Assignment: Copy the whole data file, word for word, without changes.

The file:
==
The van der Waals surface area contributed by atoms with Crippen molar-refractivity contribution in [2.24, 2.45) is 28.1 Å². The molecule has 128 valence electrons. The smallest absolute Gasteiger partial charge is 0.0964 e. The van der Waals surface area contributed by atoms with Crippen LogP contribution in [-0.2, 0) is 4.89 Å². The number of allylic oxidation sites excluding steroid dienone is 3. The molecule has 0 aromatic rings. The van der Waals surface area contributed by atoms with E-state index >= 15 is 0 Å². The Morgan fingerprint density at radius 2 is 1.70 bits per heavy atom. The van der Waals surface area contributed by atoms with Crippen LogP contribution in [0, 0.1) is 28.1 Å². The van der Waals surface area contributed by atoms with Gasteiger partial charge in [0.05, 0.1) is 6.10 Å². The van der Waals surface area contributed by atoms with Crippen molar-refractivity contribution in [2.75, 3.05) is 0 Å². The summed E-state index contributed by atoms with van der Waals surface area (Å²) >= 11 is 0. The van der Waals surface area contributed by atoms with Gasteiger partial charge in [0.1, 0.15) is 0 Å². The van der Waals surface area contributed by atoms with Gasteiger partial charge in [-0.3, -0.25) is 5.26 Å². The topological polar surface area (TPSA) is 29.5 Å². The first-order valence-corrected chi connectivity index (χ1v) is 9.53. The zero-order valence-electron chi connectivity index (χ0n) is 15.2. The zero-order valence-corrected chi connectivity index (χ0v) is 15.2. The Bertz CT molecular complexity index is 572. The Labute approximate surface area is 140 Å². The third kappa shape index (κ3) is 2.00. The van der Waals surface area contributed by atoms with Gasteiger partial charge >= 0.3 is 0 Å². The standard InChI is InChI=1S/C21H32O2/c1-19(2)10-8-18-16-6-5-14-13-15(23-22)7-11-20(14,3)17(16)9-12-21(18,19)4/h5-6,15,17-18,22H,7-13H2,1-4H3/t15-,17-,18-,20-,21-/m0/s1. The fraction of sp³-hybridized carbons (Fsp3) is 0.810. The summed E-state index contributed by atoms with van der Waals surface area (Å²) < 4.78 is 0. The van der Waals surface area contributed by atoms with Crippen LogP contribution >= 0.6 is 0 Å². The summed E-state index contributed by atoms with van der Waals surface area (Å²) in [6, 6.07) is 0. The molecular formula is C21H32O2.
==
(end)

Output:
The van der Waals surface area contributed by atoms with Crippen molar-refractivity contribution in [2.24, 2.45) is 28.1 Å². The molecule has 128 valence electrons. The smallest absolute Gasteiger partial charge is 0.0964 e. The van der Waals surface area contributed by atoms with Crippen LogP contribution in [-0.2, 0) is 4.89 Å². The number of allylic oxidation sites excluding steroid dienone is 3. The molecule has 0 aromatic rings. The van der Waals surface area contributed by atoms with E-state index >= 15 is 0 Å². The Morgan fingerprint density at radius 2 is 1.70 bits per heavy atom. The van der Waals surface area contributed by atoms with Crippen LogP contribution in [0, 0.1) is 28.1 Å². The van der Waals surface area contributed by atoms with Gasteiger partial charge in [0.05, 0.1) is 6.10 Å². The van der Waals surface area contributed by atoms with Crippen molar-refractivity contribution in [2.75, 3.05) is 0 Å². The summed E-state index contributed by atoms with van der Waals surface area (Å²) >= 11 is 0. The van der Waals surface area contributed by atoms with Gasteiger partial charge in [0.1, 0.15) is 0 Å². The van der Waals surface area contributed by atoms with Gasteiger partial charge in [-0.3, -0.25) is 5.26 Å². The topological polar surface area (TPSA) is 29.5 Å². The first-order valence-corrected chi connectivity index (χ1v) is 9.53. The zero-order valence-electron chi connectivity index (χ0n) is 15.2. The zero-order valence-corrected chi connectivity index (χ0v) is 15.2. The Bertz CT molecular complexity index is 572. The Labute approximate surface area is 140 Å². The third kappa shape index (κ3) is 2.00. The van der Waals surface area contributed by atoms with Gasteiger partial charge >= 0.3 is 0 Å². The standard InChI is InChI=1S/C21H32O2/c1-19(2)10-8-18-16-6-5-14-13-15(23-22)7-11-20(14,3)17(16)9-12-21(18,19)4/h5-6,15,17-18,22H,7-13H2,1-4H3/t15-,17-,18-,20-,21-/m0/s1. The fraction of sp³-hybridized carbons (Fsp3) is 0.810. The summed E-state index contributed by atoms with van der Waals surface area (Å²) < 4.78 is 0. The van der Waals surface area contributed by atoms with Crippen LogP contribution >= 0.6 is 0 Å². The summed E-state index contributed by atoms with van der Waals surface area (Å²) in [6, 6.07) is 0. The molecular formula is C21H32O2.